Mariners notebook: Chris Young learning from his teammates
Heading into spring training, Chris Young knew he would not be with the Nationals for long. Their rotation was set and he was a bit of a question mark coming off surgery. Still, it was a good place to get ready for the season and he knew his time would come later in the spring.
The Nationals released him and a good number of teams needed starters. He had other options but the more he looked at Seattle the more he was convinced it was the right place for him. Safeco Field obviously was a good fit. Seattle was a favorite place for him to visit. Manager Lloyd McClendon came into play as well.
“I had spoken with previous players who had played for him and multiple players told me he was their favorite manager they had ever played for,” Young said. “I’ve had a great experience with him. I really respect him. I think he’s got a great demeanor to him, he really backs his guys. It was really awesome to see him get his 400th win. I told him I hoped I would be there for 500 and 600 as well.”
Young has also enjoyed his teammates. At every stop along the way he has tried to learn something from those around him. In his interview for the pregame show he said that he could learn something from every pitcher on the staff.
“Watching (Hisashi) Iwakuma, he just dissects hitters the way he keeps them off balance,” Young said. “To watch Felix (Hernandez) and his competitiveness. Obviously I don’t have the talent he has but seeing how competitive he is I feel that is something we all can take and use. Really every pitcher on this staff, and seeing how they work and the commitment to one and other to be great, I think that is what makes this team special. We all want to do it for one and other.”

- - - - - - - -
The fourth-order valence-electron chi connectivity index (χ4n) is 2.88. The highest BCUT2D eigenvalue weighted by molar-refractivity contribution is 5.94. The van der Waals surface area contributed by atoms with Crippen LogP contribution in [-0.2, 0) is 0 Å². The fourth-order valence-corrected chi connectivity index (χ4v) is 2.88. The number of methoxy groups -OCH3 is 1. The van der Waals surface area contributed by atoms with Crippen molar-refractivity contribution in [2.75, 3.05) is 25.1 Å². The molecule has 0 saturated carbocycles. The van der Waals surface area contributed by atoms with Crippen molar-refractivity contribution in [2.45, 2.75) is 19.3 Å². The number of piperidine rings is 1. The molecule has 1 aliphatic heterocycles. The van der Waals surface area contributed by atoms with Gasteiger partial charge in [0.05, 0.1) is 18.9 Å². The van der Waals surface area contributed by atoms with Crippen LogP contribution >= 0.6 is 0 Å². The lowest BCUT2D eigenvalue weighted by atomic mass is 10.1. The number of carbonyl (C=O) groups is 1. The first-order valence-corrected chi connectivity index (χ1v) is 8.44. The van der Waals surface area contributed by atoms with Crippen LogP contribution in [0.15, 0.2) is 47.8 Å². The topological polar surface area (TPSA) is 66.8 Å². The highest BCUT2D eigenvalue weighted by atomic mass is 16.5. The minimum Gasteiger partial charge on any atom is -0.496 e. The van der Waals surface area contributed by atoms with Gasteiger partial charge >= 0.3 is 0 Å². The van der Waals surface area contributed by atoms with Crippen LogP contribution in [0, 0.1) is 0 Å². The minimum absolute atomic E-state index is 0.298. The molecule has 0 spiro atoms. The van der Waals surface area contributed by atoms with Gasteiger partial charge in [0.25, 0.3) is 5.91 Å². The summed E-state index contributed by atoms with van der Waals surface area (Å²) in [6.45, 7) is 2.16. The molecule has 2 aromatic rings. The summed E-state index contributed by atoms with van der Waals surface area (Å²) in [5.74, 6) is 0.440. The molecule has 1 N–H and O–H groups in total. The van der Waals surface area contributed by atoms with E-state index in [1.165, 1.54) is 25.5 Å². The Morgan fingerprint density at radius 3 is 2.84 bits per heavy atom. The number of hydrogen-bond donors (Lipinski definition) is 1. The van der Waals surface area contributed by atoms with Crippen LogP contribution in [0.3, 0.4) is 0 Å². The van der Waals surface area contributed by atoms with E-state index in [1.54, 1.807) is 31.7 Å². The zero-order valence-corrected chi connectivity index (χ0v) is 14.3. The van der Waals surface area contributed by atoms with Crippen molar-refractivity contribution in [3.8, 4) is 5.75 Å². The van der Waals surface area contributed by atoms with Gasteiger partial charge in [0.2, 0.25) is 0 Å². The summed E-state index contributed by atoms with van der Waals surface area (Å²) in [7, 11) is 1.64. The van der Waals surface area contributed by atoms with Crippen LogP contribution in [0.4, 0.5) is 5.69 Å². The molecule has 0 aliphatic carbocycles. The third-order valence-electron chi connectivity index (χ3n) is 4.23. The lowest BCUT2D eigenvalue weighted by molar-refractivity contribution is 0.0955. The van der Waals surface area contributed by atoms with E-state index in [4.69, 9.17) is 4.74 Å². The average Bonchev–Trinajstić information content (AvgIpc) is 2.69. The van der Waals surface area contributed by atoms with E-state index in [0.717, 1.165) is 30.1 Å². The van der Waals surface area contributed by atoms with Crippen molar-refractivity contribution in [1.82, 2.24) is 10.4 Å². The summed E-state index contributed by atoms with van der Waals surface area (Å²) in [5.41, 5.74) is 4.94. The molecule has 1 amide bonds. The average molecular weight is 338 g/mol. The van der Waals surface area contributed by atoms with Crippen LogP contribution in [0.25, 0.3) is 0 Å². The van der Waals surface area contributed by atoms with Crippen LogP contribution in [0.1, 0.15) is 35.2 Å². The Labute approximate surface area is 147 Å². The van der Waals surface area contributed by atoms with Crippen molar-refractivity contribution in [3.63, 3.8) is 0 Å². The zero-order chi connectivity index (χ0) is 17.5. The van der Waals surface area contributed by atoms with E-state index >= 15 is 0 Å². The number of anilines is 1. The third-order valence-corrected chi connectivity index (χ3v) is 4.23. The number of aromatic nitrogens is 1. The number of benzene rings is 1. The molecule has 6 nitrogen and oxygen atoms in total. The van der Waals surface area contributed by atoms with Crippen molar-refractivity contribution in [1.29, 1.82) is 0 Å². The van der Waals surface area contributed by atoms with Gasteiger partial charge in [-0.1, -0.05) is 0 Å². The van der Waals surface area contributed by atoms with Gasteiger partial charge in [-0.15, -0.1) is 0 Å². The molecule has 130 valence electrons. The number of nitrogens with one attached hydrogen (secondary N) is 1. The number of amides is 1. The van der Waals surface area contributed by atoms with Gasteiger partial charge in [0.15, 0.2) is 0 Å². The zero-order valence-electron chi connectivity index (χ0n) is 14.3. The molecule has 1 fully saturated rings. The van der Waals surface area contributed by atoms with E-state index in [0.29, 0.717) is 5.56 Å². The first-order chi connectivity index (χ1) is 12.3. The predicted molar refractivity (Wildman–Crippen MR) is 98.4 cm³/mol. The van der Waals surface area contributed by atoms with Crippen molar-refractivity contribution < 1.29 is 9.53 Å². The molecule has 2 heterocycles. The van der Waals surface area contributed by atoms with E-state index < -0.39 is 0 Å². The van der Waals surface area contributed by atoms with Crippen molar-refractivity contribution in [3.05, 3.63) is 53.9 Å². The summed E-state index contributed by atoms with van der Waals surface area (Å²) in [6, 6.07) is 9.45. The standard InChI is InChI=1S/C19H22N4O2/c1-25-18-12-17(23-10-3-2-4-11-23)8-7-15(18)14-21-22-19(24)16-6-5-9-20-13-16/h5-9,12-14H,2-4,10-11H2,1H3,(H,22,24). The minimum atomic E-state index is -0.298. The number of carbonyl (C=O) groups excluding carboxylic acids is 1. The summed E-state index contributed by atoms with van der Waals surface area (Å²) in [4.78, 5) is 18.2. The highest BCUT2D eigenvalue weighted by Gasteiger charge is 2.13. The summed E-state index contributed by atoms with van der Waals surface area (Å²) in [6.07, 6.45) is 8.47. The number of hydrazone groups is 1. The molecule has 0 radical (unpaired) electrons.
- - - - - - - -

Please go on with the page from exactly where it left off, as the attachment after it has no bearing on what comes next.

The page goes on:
Out of curiosity I asked what it was he tried to take from Fernando Rodney.
“His poise,” Young answered. “Fernando is so poised on the mound. You can’t tell if he has given up a home run or struck out the side. He maintains that cool collectiveness. He does not show emotion. He is really able to slow the game down and process it at another level. Sometimes I feel like my mind is racing with thoughts out there but watching him have the amazing ability to slow the game down and compose himself.”
Watching Rodney and the rest of the bullpen helps Young and the other starters hand the ball over when McClendon determines it is time.
“It’s hard to argue with him,” he said. “That’s the hard part. I have been on staffs where you say, ‘No, I am staying in this game. This is my game,’ but when Lloyd comes over to the bench and says you’re done, what are you going to say? These guys are phenomenal.”
Austin Jackson, 8
Dustin Ackley, 7
Robinson Cano, 4
Kendrys Morales, DH
Kyle Seager, 5
Chris Denorfia, 9
Logan Morrison, 3
Mike Zunino, 2
Brad Miller, 6
• McClendon gave the team a bit of a break today, allowing players to report a little later than usual and canceling batting practice on the field. Players could hit off live pitching in the cages and infield coach Chris Woodward was available to throw knuckleballs to anyone who thought that would help them prepare for Blue Jays starer R.A. Dickey.
• Michael Saunders is scheduled to report back to Triple-A Tacoma Thursday after going home for the birth of his second child, a son. McClendon wants to see Saunders get a few more games in Tacoma before bringing him back up. I would imagine we see him in Philadelphia.
• Roenis Elias pitched five no-hit innings for the Rainiers in New Orleans tonight. He finished with one walk, six strikeouts and threw 62 pitches, 44 for strikes. He will rejoin the team next week and pitch the first game of the Phillies series.
• The Mariners have yet to give up more than three runs in a game this month. They are allowing 2.09 runs per game while scoring 5.18.